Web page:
February 1, 2010 § Leave a comment
Just finished: The Gambler.
Dostoyevsky had a serious gambling problem. This is not news. Still, it’s incredible that a mind like his could seriously think that he would get rich playing roulette. It’s so incredible, in fact, that Edward Wasiolek, in his introduction to this edition, makes a pretty convincing counter-argument: Dostoyevsky was a serious masochist, happy in life and in love only when miserable, and always played until he lost everything or nearly everything because, deep down, he wanted to lose. What good is faith if it actually gets you something? Fyodor’s soul probably wandered up to the Pearly Gates and then “accidentally” took the path back to purgatory.
All of which makes for great psychodrama in the novel’s climax. Alexsei decides to gamble his meager savings to try to save his beloved Polina from the suave Frenchman, de Grieux, who has loaned Polina’s father 50,000 francs. This swing for the fences is presented in startlingly romantic terms by Dostoyevsky:
Yes, sometimes the wildest idea, an idea which should seem utterly impossible, will become fixed in one’s mind so firmly that one finally begins to take it for something practicable… Even more than that: once such an idea is connected with a powerful, passionate desire, one may eventually take it for something fated, inevitable, predestined, for something that simply must be and is bound to happen!
And so Alexsei begins an “utterly impossible” run of luck. This gambling to win the freedom of the beloved is reprised in Tom Tykwer’s 1998 film Run Lola Run; the pertinent scene is below:
There is a massive amount of tension and satisfaction built into scenes like this — the clear-cut conflict of man vs. fate, a bounce of the ball meaning the difference between love and misery, life and death. The major difference between the two strokes of luck is that Alexsei’s run is much longer, and much more plausible (even though still highly implausible) than Lola’s: while she wins her entire necessary amount (100,000 marks) on two spins at 37:1 odds, he builds his stake surely, but incrementally, with losses and gains, until he rides red for a remarkable streak of 14 consecutive plays. For Lola, roulette’s simply the quickest means to her end: she is desperate and needs money quickly, so she picks the number foremost in her mind and guides the ball to it through sheer will and intimidation. On the other hand, Alexsei — and through him, Dostoyevsky — recounts his streak with loving detail, with a fond memory for how the plays developed and how the piles of money grew, recounting with a frenzied passion the euphoria of winning with massive amounts of money on the line. It’s obvious, as he tells the story, that it’s not about Polina anymore: he’s in love with gambling. He’s in love with the chase. He’s an addict.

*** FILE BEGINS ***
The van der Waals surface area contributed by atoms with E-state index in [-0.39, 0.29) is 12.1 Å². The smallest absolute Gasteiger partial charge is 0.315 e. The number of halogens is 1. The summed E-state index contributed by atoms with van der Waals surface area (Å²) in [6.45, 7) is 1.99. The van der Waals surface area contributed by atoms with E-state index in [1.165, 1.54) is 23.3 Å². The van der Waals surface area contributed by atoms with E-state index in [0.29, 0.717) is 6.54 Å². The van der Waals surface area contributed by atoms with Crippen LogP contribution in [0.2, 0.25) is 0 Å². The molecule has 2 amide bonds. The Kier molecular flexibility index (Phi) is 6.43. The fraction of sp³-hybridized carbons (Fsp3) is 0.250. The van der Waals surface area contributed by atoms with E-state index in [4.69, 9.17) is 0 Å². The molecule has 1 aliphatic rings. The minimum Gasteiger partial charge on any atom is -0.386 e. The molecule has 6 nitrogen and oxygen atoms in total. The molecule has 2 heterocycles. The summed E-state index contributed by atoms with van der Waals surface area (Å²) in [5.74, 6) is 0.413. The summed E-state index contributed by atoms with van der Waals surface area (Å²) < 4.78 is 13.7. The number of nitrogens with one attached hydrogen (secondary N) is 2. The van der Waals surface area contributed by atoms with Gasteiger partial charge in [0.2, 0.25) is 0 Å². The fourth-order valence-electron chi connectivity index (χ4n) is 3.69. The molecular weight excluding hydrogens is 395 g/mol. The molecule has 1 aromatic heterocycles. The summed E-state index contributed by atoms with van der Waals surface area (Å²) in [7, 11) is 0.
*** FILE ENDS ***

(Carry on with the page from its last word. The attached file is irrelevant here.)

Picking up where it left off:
Interestingly, both Run Lola Run and The Gambler arguably undercut their romantic notions of the power of love and the intervention of fate or God into the casino’s operations. Lola only gets to her trip to the casino after we’ve seen her quest fail and be restarted twice, leaving us to choose whether to believe in the “reality” of this version or to think of it all as a fantasy or delusion. And Alexsei’s triumphant offering to Polina is rejected after their night together, leaving him to throw it all away with money-grubbing Blanche in Paris (a move which makes sense only if you believe he is consciously trying to get rid of his money) and become a sordid casino-haunter, working for gambling money when he must. (But couldn’t that be construed as classically romantic in its own way? The fallen man, rejected by his love, slumming around Europe, gambling just so he can feel something, either hope or despair?)
January 30, 2010 § Leave a comment
Now reading: The Gambler.
Reading next: The Graveyard Book, by Neil Gaiman.
I love gambling, though I’m too cheap to gamble for anything but small stakes. Gambling as a powerful force in American life has forced its way to the surface in the past fifteen or so years after a long, long existence underground: the poker craze (now, maybe, dying out, though the World Series of Poker events and online poker rooms are still drawing more and more players each year, I believe), offshore Internet gambling, stocks and other sordid financial risks. Maybe most of all, gambling on sports. I remain convinced that the two biggest reasons why pro (and to a lesser degree, college) football has become the overwhelming spectator sport of choice in the last 30 years have been the perfection of its scoring system and statistics to facilitate gambling (on point spreads, over/under total points, fantasy leagues, and the like), and the matching of the pace and flow of the game to television broadcast. College basketball might have died out completely by now, were it not for gambling on the NCAA tournament.